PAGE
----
In an article in the Washington Post on August 24, 2009, John Feinstein wrote about new Kentucky coach John Calipari and issues concerning his former player Derrick Rose at Memphis. Feinstein started to talk about the NCAA and their inconsistent investigative techniques (which I agree with in general). Feinstein, however, chose to add the following:
"It is always worth remembering Jerry Tarkanian's famous description of NCAA justice. Upon learning that $10,000 had fallen out of an envelope headed to a Kentucky recruit's father, Tark said: 'The NCAA is so mad at Kentucky it is going to put Cleveland State on probation.'"
As a Kentucky fan who long ago recognized (and demonstrated) the fact that John Feinstein is pathologically and irrationally critical of the University of Kentucky basketball team and players, it came as no surprise to me to see him dredge up this quote, even if the point was off-target and inaccurate.
I say off-target because the fact is that despite what Feinstein implies, the NCAA DID indeed investigate and sanctioned Kentucky over the Chris Mills incident. If Feinstein was truly intent on looking for examples of the NCAA choosing to overlook obvious violations in order to protect their sacred cows, he need look no further than his own alma mater, Duke, which featured Corey Maggette on their 1999 Final Four team. This was the same Corey Maggette who had earlier forfeited his amateur status by accepting money from a unscrupulous agent by the name of Myron Piggie. In similar cases, the NCAA had regularly stripped teams of tournament records and revenues over such findings, but chose to do nothing with respect to Duke. Yet Feinstein chose to avoid this more recent and more appropriate example of the NCAA choosing to look the other way.*
I also say inaccurate because as is customary with many of Feinstein's writings, he gets the facts incorrect. The $10,000 that Feinstein claimed was in actuality $1,000, nor did it 'fall out' of an envelope as he and many other people erroneously believe. Rather, according to testimony an employee found the envelope with an open flap and upon inspection discovered cash inside.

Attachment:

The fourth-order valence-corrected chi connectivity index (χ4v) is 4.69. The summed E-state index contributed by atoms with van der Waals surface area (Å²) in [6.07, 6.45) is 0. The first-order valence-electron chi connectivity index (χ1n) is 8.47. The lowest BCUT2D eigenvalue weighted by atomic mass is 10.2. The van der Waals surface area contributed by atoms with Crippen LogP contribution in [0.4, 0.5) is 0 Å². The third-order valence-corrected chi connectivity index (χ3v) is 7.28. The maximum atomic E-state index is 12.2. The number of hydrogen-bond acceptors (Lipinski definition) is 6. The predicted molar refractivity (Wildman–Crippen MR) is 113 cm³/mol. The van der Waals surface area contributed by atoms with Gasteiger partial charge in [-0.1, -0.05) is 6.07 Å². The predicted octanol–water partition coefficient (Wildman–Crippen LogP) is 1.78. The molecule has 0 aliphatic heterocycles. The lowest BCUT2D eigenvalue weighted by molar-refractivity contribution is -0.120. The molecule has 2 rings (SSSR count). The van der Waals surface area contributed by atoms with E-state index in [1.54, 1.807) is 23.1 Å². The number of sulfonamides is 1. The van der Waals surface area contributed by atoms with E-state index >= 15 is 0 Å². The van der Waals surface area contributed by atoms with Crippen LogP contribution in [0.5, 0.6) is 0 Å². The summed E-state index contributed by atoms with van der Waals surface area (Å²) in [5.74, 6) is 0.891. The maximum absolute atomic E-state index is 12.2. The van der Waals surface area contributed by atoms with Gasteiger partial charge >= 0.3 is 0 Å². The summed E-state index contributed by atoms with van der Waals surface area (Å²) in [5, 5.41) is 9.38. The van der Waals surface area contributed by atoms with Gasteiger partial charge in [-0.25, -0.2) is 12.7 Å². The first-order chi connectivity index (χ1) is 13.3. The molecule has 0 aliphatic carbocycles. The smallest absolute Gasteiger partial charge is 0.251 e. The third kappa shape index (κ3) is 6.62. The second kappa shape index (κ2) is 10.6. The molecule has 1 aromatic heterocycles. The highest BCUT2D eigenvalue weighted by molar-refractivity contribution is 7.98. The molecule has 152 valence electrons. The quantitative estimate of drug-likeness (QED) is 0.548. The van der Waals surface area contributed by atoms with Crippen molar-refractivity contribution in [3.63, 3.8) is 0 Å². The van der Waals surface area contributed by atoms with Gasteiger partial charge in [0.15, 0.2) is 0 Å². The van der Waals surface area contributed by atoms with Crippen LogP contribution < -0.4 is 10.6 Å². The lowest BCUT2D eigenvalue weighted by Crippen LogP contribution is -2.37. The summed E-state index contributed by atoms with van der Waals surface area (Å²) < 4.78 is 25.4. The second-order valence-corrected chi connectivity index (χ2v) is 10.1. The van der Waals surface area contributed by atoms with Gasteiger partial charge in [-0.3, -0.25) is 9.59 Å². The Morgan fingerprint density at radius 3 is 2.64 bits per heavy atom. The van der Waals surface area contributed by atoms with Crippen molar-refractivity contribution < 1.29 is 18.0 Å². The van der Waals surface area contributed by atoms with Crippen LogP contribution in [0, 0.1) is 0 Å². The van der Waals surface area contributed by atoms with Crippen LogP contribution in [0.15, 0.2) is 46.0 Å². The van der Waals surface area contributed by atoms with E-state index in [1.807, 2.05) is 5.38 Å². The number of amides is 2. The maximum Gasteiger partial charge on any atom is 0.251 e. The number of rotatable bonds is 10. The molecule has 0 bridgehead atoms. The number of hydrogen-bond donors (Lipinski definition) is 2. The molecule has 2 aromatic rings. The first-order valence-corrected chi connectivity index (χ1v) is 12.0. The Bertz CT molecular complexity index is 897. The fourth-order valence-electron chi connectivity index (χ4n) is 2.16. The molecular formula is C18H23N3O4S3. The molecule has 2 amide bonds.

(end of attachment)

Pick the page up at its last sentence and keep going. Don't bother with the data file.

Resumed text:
In most cases and with most anyone else, such a factual error can be considered a honest mistake, albeit one that comes from sloppy work. But in the case of John Feinstein, this particular mistake is taken to an entirely new level, since not only has he erroneously repeated this mistake numerous times over at least a decade. (This is a pattern of Feinstein to recycle his garbage year after year.) He's also been made aware of this particular mistake repeatedly, so he really has no excuse.
As recently as 2008, Feinstein had made practically the same inaccurate claim he's always made when he wrote "The best description of NCAA justice came from, of all people, Jerry Tarkanian, who seemed to be battling the NCAA throughout his coaching career. When $10,000 fell out of the air-express envelope sent from the Kentucky basketball office to Kentucky recruit's father in 1989, Tark shook his head sagely and said, "The NCAA is so mad at Kentucky, it's going to put Cleveland State on probation for another two years." ("Stalling Game Helps Indiana -- and the NCAA," Washington Post, February 17, 2008.)